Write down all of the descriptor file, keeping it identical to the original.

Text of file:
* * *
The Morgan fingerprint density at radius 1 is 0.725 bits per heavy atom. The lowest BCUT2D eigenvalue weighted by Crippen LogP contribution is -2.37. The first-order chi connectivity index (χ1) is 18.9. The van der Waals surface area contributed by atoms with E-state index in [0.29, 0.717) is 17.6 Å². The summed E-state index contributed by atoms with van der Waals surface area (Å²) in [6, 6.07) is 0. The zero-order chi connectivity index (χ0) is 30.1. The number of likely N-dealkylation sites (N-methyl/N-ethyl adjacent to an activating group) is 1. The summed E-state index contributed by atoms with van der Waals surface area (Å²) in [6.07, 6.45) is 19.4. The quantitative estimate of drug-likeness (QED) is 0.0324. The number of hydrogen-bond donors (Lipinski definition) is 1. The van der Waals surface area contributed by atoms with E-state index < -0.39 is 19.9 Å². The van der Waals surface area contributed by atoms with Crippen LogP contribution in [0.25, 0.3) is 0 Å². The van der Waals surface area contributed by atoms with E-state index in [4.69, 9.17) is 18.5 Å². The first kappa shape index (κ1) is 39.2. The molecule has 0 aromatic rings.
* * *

The Morgan fingerprint density at radius 1 is 0.725 bits per heavy atom. The lowest BCUT2D eigenvalue weighted by Crippen LogP contribution is -2.37. The first-order chi connectivity index (χ1) is 18.9. The van der Waals surface area contributed by atoms with E-state index in [0.29, 0.717) is 17.6 Å². The summed E-state index contributed by atoms with van der Waals surface area (Å²) in [6, 6.07) is 0. The zero-order chi connectivity index (χ0) is 30.1. The number of likely N-dealkylation sites (N-methyl/N-ethyl adjacent to an activating group) is 1. The summed E-state index contributed by atoms with van der Waals surface area (Å²) in [6.07, 6.45) is 19.4. The quantitative estimate of drug-likeness (QED) is 0.0324. The number of hydrogen-bond donors (Lipinski definition) is 1. The van der Waals surface area contributed by atoms with E-state index < -0.39 is 19.9 Å². The van der Waals surface area contributed by atoms with Crippen LogP contribution in [0.25, 0.3) is 0 Å². The van der Waals surface area contributed by atoms with E-state index in [4.69, 9.17) is 18.5 Å². The first kappa shape index (κ1) is 39.2. The molecule has 0 aromatic rings.